A sparse literature exists that estimates (simulates) the implications of moving toward recommended dietary norms, such as the World Health Organization (WHO) guidelines, at the population level. These show that the biggest negative consumption impacts would be on the animal products (meat, animal fats, and dairy products), vegetable oil, and feed cereal sectors. In Organization for Economic Cooperation and Development (OECD) countries, for example, consumption of animal products would shrink by between 15% and 30%, if WHO norms are to be met. However, the largest global effects would be generated by lowering meat consumption in rapidly growing economies such as China rather than in OECD countries.
Health benefits from such adherence to norms are likely to be substantially higher in developed and transitioning countries, where overnutrition is a more pressing concern, than in developing countries. However, patterns of international trade in agricultural products and general equilibrium effects imply that the effects of consumption changes in any large country or sets of countries are likely to be felt in other parts of the world, particularly developing countries. For example, a significant reduction in meat consumption in major markets, such as the EU, US, Canada, and Japan would have a substantial effect, notably a sharp increase in short-run unemployment in a large meat-exporting country such as Brazil. There is little evidence available to indicate that a global movement toward healthier diets can do much to enhance food and nutrition security in developing areas. The key implications of such movements are for meat consumption and for cereals used as feed. Although meat-exporting developing countries may suffer from reduced export opportunities, wheat and rice, the main staples used in developing countries have been shown to be little affected by such changes. However, it must be noted that the potential supply response from developing countries of a movement toward increased fruit and vegetable consumption is an area that has not been investigated thoroughly.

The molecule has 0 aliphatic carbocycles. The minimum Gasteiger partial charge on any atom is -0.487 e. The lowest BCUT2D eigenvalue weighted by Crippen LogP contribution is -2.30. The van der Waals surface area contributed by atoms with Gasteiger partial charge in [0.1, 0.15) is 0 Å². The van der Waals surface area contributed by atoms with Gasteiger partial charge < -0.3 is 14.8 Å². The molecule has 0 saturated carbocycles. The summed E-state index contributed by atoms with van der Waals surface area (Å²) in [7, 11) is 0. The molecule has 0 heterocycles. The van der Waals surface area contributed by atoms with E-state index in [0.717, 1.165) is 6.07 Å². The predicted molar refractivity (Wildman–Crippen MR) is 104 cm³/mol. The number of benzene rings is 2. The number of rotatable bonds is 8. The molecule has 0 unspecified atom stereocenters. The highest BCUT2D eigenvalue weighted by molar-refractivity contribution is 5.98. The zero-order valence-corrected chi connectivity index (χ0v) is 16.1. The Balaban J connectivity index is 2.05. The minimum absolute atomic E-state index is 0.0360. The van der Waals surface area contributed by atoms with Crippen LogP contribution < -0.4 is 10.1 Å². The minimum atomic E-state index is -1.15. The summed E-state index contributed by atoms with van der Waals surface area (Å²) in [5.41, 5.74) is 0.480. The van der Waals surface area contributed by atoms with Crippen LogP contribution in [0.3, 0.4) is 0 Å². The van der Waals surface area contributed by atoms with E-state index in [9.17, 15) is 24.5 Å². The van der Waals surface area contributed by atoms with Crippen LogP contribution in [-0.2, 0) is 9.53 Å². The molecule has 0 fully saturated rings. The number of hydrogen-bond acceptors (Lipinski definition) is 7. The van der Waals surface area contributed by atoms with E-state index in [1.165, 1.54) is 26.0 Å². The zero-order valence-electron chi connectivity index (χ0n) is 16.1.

Policy For Better Diets
If overweight and obesity are accepted to be the outcome of individual utility maximizing decisions, then the economic rationale for public policy intervention has to be market failure. Foremost among these is externalities; people who choose to be overweight do not bear the full social cost of their actions, they are partially borne by others to the extent that health care is subsidized and employment law guarantees wages are paid when obesity-related ill health forces time off work. A second market failure occurs if information is imperfect, perfect information being a precondition for the informed choice underpinning utility maximization. Finally, food markets may display imperfect competition, specifically resulting in competition centered around advertising; food is an advertising-intensive industry, particularly fast food, confectionary, savory snacks, and soft drinks, largely viewed as principal culprits of the growth in obesity, particularly in the developed world.
In reality, governments also justify intervention for noneconomic reasons, notable among these being the correction of health inequalities (the socially deprived show a higher prevalence of obesity). Acting to change social norms has been used as a further justification for action; essentially this means changing people’s utility functions so that they choose to weigh less, comparison being made with the successes in changing attitudes to drunk-driving, smoking in public places, and wearing seat belts when driving. Children are often seen as a special case for whom more overt intervention to control is justified. More recently, behavioral economists have focussed attention on widespread systematic divergence from the rational behavior assumed by neoclassical economic models, arguing that such ‘behavioral failures’ have been exploited by the food industry to encourage higher consumption of processed foods; benevolent paternalism, it is argued can similarly exploit such behavioral failures to nudge people toward choosing healthier lifestyles they themselves would prefer (helping them to maximize their individual utilities).